Important for our purposes, the final FDIC document, dated January 30, 1970, specifically states that Texas Commerce Bank National Association operates no branches. The FDIC insurance certificate is also dated January 30, 1970. The Government introduced no document which reflected that TCB-National Association had added branches subsequent to January 30, 1970, or updated its bank control status after that date. Absent such documentation, this Court will not assume that TCB-National Association operated any branches in contravention to its FDIC records.9
Indeed, at the time that the 1970 FDIC certificate was issued--and none has apparently been issued since that time--branch banking was illegal in Texas. The Texas Constitution specifically provided that corporate bodies with banking and discounting privileges "shall not be authorized to engage in business at more than one place, which shall be designated in its charter." TEX. CONST. art. XVI, Sec. 16, amended Aug. 23, 1937, Nov. 4, 1980; Nov. 6, 1984; Nov. 4, 1986. Under the McFadden Act, national banks could operate branches only to the extent that state banks could operate. 12 U.S.C. Sec. 36(c). Because state banks were prohibited from engaging in branch banking, national banks were likewise prohibited.
While Ms. Pace, one of the Government's witnesses, testified that branch banking became effective in Texas in May of 1987, she no doubt was referring to a constitutional amendment passed by Texas voters in November 1986, which allowed branch banking in the city or county of the bank's domicile.10 See TEX. CONST. art. XVI, Sec. 16(e). Because TCB-Sugar Land is located in Sugar Land, Fort Bend County, and TCB-National Association is located in Houston, Harris County, TCB-Sugar Land could not have operated as a branch of TCB-National Association in May of 1987.
The Government points out that a federal district court ruled that national banks could begin branch banking in June of 1988. Texas v. Clarke, 690 F.Supp. 573 (W.D.Tex.1988). The Government is absolutely correct. However, it did not introduce one shred of evidence which showed that TCB-Sugar Land became a branch of TCB-National Association subsequent to that decision. In fact, no witness even mentioned the name "TCB-National Association," let alone connected TCB-Sugar Land with that organization. Further, even if the Government had proved that the Sugar Land bank was a branch of the National Association bank, such evidence would have been insufficient to prove that TCB-Sugar Land was insured under TCB-National Association's FDIC insurance policy. See 12 U.S.C. Sec. 1817(j) (requiring notification of changes in bank control and acceptance by the FDIC of such changes); 12 C.F.R. Sec. 303.4 (1993) (same).
The Government introduced the testimony of two TCB-Sugar Land bank presidents. If those officials had possessed personal knowledge of the bank's insurance status, their testimony that TCB-Sugar Land was insured by the FDIC during the periods in question, if unchallenged, would have sufficiently proven the jurisdiction issue in the case sub judice. United States v. Slovacek, 867 F.2d 842 (5th Cir.), cert. denied, 490 U.S. 1094, 109 S.Ct. 2441, 104 L.Ed.2d 997 (1989); United States v. Rangel, 728 F.2d 675 (5th Cir.), cert. denied, 467 U.S. 1230, 104 S.Ct. 2689, 81 L.Ed.2d 883 (1984). For reasons unbeknownst to this Court, the Government chose not to elicit such testimony. The testimony and evidence the Government did proffer--that TCB-National Association was insured by the FDIC--are patently insufficient to prove that TCB-Sugar Land was so insured, even though the two banks may have been related. The Government therefore failed to establish federal jurisdiction and prove each prima facie element of the charges lodged against Defendants Chaplin and Schultz.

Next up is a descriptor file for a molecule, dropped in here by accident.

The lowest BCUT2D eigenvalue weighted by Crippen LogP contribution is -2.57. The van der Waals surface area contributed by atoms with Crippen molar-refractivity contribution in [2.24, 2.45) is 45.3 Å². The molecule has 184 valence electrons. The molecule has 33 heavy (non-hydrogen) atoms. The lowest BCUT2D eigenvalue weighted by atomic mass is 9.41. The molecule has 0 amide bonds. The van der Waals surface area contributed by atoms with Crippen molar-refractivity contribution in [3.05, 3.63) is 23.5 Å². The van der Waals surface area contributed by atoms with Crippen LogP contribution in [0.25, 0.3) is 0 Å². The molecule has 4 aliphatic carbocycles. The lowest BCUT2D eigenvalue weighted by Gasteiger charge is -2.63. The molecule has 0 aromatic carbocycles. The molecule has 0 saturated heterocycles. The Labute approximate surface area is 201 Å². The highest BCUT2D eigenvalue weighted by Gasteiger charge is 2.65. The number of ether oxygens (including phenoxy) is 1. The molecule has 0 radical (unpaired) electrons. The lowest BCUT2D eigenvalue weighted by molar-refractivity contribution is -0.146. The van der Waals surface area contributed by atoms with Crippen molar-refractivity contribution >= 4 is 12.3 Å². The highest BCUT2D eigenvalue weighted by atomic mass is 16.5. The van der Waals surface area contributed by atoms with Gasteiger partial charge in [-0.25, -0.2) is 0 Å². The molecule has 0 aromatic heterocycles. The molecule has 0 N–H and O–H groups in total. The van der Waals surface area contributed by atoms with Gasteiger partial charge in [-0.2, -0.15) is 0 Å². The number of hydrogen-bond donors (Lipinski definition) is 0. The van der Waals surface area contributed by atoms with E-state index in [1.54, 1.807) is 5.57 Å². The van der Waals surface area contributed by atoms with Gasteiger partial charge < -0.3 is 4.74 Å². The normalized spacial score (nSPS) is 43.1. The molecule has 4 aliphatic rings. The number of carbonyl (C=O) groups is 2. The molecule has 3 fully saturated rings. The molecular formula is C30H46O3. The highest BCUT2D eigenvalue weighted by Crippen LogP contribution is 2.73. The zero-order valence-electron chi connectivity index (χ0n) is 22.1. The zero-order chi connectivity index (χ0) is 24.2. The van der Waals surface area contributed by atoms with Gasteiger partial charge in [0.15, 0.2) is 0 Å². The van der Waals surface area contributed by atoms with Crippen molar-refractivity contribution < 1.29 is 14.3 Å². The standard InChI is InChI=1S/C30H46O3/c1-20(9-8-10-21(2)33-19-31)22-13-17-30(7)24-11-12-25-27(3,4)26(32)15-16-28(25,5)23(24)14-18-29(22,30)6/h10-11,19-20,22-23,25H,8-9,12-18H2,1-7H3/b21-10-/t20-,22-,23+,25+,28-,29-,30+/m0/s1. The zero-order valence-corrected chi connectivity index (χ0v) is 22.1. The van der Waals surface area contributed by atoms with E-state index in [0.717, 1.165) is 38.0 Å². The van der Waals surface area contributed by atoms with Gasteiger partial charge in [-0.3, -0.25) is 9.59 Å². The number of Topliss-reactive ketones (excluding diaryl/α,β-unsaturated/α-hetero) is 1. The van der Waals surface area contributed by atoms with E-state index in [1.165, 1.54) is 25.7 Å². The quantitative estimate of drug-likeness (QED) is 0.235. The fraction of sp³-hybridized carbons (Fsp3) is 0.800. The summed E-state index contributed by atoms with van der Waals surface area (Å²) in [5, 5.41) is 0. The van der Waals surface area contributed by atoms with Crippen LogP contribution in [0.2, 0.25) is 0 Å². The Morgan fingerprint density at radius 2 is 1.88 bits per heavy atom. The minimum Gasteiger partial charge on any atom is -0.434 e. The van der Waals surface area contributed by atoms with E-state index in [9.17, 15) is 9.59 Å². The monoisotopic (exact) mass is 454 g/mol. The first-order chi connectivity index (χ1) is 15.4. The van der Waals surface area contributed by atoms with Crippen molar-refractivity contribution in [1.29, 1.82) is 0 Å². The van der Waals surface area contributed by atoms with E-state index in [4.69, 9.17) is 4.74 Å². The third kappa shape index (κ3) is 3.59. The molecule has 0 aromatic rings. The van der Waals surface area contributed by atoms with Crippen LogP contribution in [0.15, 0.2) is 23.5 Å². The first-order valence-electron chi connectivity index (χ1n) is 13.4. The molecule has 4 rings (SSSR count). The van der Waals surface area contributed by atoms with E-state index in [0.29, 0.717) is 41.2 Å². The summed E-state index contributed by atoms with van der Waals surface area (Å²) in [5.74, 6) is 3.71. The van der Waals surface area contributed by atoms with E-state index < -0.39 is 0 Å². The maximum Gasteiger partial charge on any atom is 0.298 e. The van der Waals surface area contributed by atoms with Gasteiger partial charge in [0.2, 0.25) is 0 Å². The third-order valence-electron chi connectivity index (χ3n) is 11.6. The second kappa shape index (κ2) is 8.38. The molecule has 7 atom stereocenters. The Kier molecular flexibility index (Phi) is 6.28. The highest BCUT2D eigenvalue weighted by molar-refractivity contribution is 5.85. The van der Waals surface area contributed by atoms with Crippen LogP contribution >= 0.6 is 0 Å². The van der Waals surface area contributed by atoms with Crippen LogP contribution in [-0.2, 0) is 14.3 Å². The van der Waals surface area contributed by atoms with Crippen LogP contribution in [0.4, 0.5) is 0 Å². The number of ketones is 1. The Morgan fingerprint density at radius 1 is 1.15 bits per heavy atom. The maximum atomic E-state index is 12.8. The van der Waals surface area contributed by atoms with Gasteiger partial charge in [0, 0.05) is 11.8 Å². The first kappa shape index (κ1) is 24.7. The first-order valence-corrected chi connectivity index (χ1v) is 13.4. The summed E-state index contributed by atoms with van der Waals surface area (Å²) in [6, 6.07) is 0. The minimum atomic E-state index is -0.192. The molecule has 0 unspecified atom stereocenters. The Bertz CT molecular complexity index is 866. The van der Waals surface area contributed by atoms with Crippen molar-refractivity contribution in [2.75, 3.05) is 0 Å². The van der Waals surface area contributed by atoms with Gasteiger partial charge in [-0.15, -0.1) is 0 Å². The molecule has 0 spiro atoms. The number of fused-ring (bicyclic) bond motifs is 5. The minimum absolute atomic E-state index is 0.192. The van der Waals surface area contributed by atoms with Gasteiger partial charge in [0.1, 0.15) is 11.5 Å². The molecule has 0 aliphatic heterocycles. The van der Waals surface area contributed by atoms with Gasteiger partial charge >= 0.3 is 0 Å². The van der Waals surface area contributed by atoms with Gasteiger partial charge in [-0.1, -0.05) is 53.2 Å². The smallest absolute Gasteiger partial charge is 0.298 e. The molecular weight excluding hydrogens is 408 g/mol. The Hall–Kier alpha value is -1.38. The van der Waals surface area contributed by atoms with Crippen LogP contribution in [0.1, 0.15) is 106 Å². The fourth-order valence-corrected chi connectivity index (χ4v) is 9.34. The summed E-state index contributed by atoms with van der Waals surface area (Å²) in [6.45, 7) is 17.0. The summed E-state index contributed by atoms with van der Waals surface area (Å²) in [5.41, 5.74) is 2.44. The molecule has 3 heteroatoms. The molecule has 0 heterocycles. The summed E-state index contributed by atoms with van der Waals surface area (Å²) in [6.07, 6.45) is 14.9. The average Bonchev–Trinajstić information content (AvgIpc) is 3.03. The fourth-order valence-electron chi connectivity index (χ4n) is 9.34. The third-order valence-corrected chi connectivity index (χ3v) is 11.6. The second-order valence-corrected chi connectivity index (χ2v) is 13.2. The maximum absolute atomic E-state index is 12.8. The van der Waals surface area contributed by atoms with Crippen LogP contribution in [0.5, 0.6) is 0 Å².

This Court has continually cautioned the Government that its failure to adequately prove the jurisdiction element might one day require the reversal of bank fraud convictions.11 Maner, 611 F.2d at 112. That day came in United States v. Platenburg, 657 F.2d 797 (5th Cir.1981), in United States v. Trevino, 720 F.2d 395 (5th Cir.1983), and it has likewise come today.12
For the above stated reasons, this Court REVERSES and REMANDS with instructions that the district court dismiss the charges against both defendants. See Burks v. United States, 437 U.S. 1, 18, 98 S.Ct. 2141, 2150-51, 57 L.Ed.2d 1 (1978) (holding that indictments must be dismissed when the Government fails to prove its case during trial).
Track pans are fiberglass containers which are placed on railroad tracks to catch chemical substances which are wasted during the loading and unloading of railroad cars
18 U.S.C. Sec. 2
18 U.S.C. Sec. 371
18 U.S.C. Sec. 1014
18 U.S.C. Sec. 1344. Congress amended this provision in the Financial Institutions Reform, Recovery, and Enforcement Act of 1989 ("FIRREA"). FIRREA replaced the Sec. 1344 requirement that the fraud be committed against a "federally chartered or insured financial institution" with the requirement that the fraud be committed against a "financial institution." While upon first impression this change might be construed as deleting the requirement that the bank be insured by the FDIC, upon closer review, we are convinced that that requirement is still viable. Among other things, 18 U.S.C. Sec. 20 defines "financial institution" as "an insured depository institution" and refers readers to 12 U.S.C. Sec. 1813(c)(2). Section 1813(c)(2) defines "insured depository institution" as any bank or savings association whose deposits are insured by the FDIC